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News / LNG Bunkering/ LNG-powered “Viking Energy” to undergo ammonia powered fuel cell conversion

LNG-powered “Viking Energy” to undergo ammonia powered fuel cell conversion

28 Jan 2020
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Maritime innovation project ShipFC recently announced its objective to install the world’s first ammonia-powered fuel cell on an offshore supply vessel Viking Energy; the project has been awarded EUR 10 million funding from the European Union. 

The project is being run by a consortium of 14 European companies and institutions that is coordinated by the Norwegian cluster organisation NCE Maritime CleanTech, and has been awarded backing from the EU’s Research and Innovation programme Horizon 2020 under its Fuel Cells and Hydrogen Joint Undertaking (FCH JU).

One of the major project milestones is to demonstrate the possibility of a long-range zero-emission voyages with high power on larger ships by installing a large 2MW ammonia fuel cell retrofitted into an offshore vessel Viking Energy.

This will allow Viking Energy to sail solely on the clean fuel for up to 3,000 hours annually.

ShipFC will also be aiming to achieve the following milestones:

  • To ensure that a large fuel cell can deliver total electric power to shipboards systems safely and effectively. 
  • A significant part of the project will be the scale up of a 100-kilowatt fuel cell to 2 megawatts. 
  • The fuel cell is tested on land in a parallel project and development and construction will be undertaken by Prototech. 
  • Testing will be executed at the Sustainable Energy Norwegian Catapult Centre. 
  • The ship-side ammonia system will be supplied by Wärtsilä. 
  • Norwegian crop nutrition company Yara has been contracted to supply the green ammonia which will be produced by electrolysis and delivered to Viking Energy containerised to enable easy and safe refuelling.
  • Perform studies on three other vessel types, namely offshore construction vessels and two cargo vessel types, to illustrate the ability to transfer this technology to other segments of the shipping industry.

The ammonia fuel cell system will be installed in Viking Energy in late 2023.

The project represents the latest stage in the long running collaboration between Equinor, Eidesvik and Wärtsilä. 

The 6013 dwt Viking Energy was the first liquefied natural gas (LNG) powered ocean going vessels in 2003, and Eidesvik and Wärtsilä also collaborated on the 2009-built Viking Lady, another LNG-fueled vessel that was seen as a milestone in the transition of shipping with its installation of fuel cells and marine batteries.

“This is a result of hard work over time as we have continued to collaborate with Equinor on transformative projects,” said Eidesvik President & Chief Executive Jan Fredrik Meling.

“We are proud to be pioneers when it comes to introducing new energy carriers and fuels into the industry. This project to install the world’s first ammonia-powered fuel cell will help us continue our journey towards a decarbonized future and help maintain our competitive role”.

 “We see projects such as the ShipFC conversion to use ammonia on a high-powered marine fuel cell as an important step in finding the right sustainable and clean solutions in the future,” said Equinor Senior Vice President for Joint Operations Support Cecilie Rønning.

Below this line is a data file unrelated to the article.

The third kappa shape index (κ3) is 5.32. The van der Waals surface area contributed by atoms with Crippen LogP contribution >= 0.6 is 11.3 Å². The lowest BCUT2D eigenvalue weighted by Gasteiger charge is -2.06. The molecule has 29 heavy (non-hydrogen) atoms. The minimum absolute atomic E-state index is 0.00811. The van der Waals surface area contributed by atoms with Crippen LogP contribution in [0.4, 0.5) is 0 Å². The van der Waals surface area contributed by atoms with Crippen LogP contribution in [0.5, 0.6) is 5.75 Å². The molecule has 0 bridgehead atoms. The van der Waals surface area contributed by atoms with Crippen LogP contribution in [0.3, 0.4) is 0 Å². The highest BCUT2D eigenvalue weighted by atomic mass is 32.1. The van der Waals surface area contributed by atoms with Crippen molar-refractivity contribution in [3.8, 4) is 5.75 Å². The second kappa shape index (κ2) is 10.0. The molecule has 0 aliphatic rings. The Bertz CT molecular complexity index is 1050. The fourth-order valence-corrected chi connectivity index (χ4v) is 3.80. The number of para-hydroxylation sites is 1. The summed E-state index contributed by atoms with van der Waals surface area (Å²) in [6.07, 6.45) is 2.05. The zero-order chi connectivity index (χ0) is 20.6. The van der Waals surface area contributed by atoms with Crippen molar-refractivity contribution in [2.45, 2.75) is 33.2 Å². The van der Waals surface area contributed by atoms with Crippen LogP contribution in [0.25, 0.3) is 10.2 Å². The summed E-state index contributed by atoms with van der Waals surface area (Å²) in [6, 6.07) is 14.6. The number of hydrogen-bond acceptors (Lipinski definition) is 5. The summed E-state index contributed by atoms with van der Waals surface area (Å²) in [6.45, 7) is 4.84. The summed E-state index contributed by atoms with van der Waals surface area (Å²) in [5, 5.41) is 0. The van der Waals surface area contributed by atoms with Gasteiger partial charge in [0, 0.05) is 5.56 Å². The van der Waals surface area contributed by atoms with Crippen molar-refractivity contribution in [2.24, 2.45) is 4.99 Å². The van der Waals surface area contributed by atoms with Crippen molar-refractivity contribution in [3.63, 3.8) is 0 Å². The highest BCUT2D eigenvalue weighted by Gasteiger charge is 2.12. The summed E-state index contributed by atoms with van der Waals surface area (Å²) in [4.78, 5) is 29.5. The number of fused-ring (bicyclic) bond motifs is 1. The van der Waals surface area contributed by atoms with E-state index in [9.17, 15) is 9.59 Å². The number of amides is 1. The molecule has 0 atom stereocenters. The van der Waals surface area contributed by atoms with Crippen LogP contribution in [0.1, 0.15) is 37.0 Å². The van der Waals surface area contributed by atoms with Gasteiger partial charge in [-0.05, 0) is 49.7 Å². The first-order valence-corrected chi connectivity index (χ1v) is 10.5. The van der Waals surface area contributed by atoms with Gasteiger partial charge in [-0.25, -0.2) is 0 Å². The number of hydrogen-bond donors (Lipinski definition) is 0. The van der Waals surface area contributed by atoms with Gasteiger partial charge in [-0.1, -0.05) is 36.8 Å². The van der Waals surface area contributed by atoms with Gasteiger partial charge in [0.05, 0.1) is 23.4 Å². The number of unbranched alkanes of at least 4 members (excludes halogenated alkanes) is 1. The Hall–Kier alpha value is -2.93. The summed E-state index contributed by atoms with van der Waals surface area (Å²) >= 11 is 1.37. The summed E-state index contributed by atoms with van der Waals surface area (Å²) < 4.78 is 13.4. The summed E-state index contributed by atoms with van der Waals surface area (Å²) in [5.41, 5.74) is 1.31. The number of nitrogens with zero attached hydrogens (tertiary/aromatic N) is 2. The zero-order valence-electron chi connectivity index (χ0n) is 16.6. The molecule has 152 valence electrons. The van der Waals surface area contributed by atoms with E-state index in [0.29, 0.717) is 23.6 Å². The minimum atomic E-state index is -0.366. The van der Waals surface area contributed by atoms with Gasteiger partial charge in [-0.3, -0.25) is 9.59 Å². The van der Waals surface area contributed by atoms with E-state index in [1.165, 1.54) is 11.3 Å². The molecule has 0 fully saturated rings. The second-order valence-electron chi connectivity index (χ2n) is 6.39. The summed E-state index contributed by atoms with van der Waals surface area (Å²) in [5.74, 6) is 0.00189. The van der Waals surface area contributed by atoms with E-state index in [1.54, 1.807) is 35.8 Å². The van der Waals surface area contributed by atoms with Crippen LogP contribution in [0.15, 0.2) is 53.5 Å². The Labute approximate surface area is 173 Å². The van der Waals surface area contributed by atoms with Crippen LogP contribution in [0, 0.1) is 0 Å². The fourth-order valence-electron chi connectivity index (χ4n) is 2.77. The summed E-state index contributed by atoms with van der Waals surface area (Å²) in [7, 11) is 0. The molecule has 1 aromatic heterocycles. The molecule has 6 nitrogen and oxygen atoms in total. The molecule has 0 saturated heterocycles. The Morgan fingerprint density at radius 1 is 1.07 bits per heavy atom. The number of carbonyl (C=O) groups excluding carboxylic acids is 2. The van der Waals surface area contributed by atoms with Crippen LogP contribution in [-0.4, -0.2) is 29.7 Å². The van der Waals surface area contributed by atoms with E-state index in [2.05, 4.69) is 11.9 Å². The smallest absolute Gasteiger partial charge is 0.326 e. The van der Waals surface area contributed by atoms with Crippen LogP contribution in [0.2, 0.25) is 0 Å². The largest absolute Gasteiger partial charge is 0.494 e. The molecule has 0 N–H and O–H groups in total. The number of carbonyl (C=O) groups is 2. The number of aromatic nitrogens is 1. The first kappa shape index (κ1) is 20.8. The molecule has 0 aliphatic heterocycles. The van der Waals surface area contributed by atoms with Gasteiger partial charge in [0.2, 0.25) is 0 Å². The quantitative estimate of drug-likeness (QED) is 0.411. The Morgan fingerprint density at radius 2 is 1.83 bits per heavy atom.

NCE Maritime Cleantech cluster chief executive Hege Økland said ammonia is an abundant energy source and can easily be made from renewable resources, making it one of the fuels that will likely meet part of shipping’s future energy demand.

“Fair wind to the ShipFC project as it trials the route of maritime decarbonisation with green ammonia as a fuel and Solid Oxide Fuel Cell as a powertrain,” said FCH JU Director Bart Biebuyck.

Bart Biebuyck believes the project complements the portfolio of maritime projects supported by FCH2 JU: MARANDA and FLAGSHIPS, which use hydrogen as a fuel and Proton Exchange Membrane Fuel Cells.

Alongside NCE Maritime Cleantech (NO), Eidesvik Shipping (NO), Equinor (NO), Prototech (NO) and Yara (NO) in the European consortium are:

  • Wärtsilä Norway (NO) which will work on the fuel systems, any changes to the ship’s design and stability and the energy management of the vessel. 
  • Fraunhofer IMM(GE), an institute of the leading German organisation for applied research, has expertise with fuel cell process development and will assist Prototech in the development and construction of the ammonia fuel cell system. 
  • A specialised SME Persee (FR) is an expert in energy management controls and data. 
  • The University of Strathclyde (UK) and National Centre for Scientific Research Demokritis (GR) are consortium members assessing any safety criteria. 
  • The three test cases that will look at the ability to transfer the technology to other vessels has led to North Sea Shipping (NO), Capital-Executive Ship Management (GR) and Star Bulk Ship Management (CY) also being part of the consortium. 
  • One of the five Catapult centres in Norway, Sustainable Energy Norwegian Catapult Centre, has responsibility for testing autonomous sustainable energy systems as well as scale-up of the ammonia fuel cell.

 

Photo credit: FCH Europa
Published: 28 January, 2020

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